Last January, when Jacques Kallis was averaging 166 in a series against India, Kevin Pietersen tweeted that Kallis 'must be the best player ever'. You wot KP? The tweet drew some obvious jibes, but it didn't generate much consideration as to its truth. Because, you know, Jacques Kallis just isn't, is he?
It's facile - not to mention impossible - to offer an answer to that, about Kallis or anyone else. But it is worth thinking about why the question seems so unlikely, because it sort of strikes at the heart of what we think greatness in cricket looks like. Billy Beane - him again - called it 'the tyranny of what you see'.
Kallis has gone past 12,000 Test runs, just the fourth man to do so. He has more than Lara now, is 500-odd behind Ponting, and he is scoring at least as heavily as Dravid and Tendulkar, so who knows where he'll end up. That series against India was his sixth in which he'd averaged more than 100; Bangladesh and Zimbabwe couldn't get him out, so in two more he finished averageless, or rather, beyond average.
In the era of batting giants, Kallis has been the most consistent. For his first 22 Tests he barely averaged 30. In the years since he has topped 60. He is the most successful Test batsman this century. He is also the best second innings player around - he averages five runs more than anyone else, and of players who have made more than 2,500 second innings runs, he has the best average not just of his era, but ever.
That last stat may raise a smirk; Jacques loves a red inker, the world knows that. The suspicion that he bats for himself might never be extinguished, yet that is what the best do. They need the icy chip of ego in their hearts that tells them they are no use in the pavilion. But Kallis cannot be bracketed with Boycott or other ruthless accumulators; his technique has the depth to make him an essential Twenty20 cricketer, too, and even in that form, he seems to have an innate inner pace that attunes itself to the rhythms of the game he's playing.
When Bob Woolmer needed a batsman to pose for the photographs in his matchless book on playing the game, The Art And Science Of Cricket, he chose Kallis. His technique is utterly orthodox, and more than that, it makes the argument for orthodoxy. He can do pretty much anything, and he can bat in all circumstances. His first innings 50 against Australia in the Test just concluded came off 36 balls, a knock that ran against type, but the ball was swinging, the field was up, the outfield slicker than an ice-rink. Kallis barely took a backlift and he creamed it through the covers again and again, the ball ringing from his bat. With Amla doing the same at the other end, it was almost symphonic.
But forget his batting: Kallis the bowler has 270 Test wickets, more than Joel Garner, Michael Holding, Dale Steyn, Bishen Bedi, Andy Roberts and Jeff Thomson. If he was English, he would have more wickets than anyone currently playing, and would be fifth on the all-time list behind Underwood, Trueman, Willis and Botham.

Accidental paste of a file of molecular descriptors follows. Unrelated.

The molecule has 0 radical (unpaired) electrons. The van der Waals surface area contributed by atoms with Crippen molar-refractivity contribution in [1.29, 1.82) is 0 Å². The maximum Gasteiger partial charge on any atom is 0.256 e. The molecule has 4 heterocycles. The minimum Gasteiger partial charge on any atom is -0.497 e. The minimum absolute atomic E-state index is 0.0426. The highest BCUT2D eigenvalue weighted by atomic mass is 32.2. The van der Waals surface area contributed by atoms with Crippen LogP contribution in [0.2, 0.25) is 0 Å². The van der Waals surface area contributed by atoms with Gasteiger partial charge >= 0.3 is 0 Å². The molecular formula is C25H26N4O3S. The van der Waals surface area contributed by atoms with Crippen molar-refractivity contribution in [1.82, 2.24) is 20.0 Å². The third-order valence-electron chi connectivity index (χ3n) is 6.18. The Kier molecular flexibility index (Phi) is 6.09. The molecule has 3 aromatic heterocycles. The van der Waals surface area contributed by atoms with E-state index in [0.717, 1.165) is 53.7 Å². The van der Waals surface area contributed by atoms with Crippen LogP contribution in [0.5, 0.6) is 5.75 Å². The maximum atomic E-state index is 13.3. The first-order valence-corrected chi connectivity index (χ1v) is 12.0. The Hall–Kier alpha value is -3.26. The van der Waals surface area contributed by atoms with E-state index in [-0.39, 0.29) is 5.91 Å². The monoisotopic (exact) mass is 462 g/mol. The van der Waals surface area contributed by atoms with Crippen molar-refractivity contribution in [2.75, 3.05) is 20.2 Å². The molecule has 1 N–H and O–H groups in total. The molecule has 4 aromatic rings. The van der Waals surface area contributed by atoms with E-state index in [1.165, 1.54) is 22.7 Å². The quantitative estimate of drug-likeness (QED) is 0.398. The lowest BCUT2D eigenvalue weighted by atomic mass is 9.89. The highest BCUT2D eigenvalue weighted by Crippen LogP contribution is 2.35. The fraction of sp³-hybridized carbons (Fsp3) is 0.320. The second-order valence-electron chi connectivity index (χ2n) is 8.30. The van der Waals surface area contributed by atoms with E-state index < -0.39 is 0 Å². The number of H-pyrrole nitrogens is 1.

As an all-rounder, he has a batting average that dwarfs Flintoff's, along with 46 more wickets at the same price. Hadlee, Botham, Imran and Kapil have outbowled him, but Kallis has 10 more hundreds than all of them put together. And Sobers? Well Sobers can match that average, but nothing else. Kallis has sustained it for another 4,000 runs, has scored 14 more centuries and has 35 more wickets at cheaper cost.
So what is it about Jacques that leaves him so ill-considered by the wider world? Botham, Imran and Kapil lifted their countries, raised them up. They have been loved. Hadlee may not have been, but he was deeply admired, and feared too. Flintoff inspired an uncomplicated affection. Kallis has been less overtly heroic. The South African methods of winning have been to grind relentlessly from a position of advantage. Kallis is not a victory from the jaws of defeat merchant; the greatest deeds of Botham, Imran and Kapil had a context that Kallis's often don't.
Then there is his sheer consistency. Failure has never dogged him, no-one's asked him to captain a rag-bag outfit. He doesn't bear Sachin's burden of expectation, he wasn't asked to manage his country's decline like Ponting. His life lacks the epic curve of Boycott's. Instead he has his machine-like grace. There is an impression that his relentless excellence allows him to dictate to South Africa how he plays, and he is, of course, undroppable, so his story lacks jeopardy.
Most of all, as Billy Beane observed, aesthetics hold sway. He has the physique of a mobile fridge. Aside from when he's bowling or in his pads, it's impossible to imagine him running. His hair transplant has been comically successful - its current style is the most Botham-esque thing about him. His physicality just adds to the air of superiority his technique gives him. He's never an underdog in the way that the smaller Tendulkar or Lara were against some bowlers, and for all the classical brilliance of his batting, it doesn't quite have the sudden, illogical and otherworldly lurches into genius that Lara or Sehwag or even Pietersen can provide.
Yet this is the tyranny that clouds judgement. Kallis's genius is empirical, provable. He may be hard to love, but he's pretty easy to pick. KP may not be right, but he had a point.
Kevin Pietersen, the ICC and love
4 weeks ago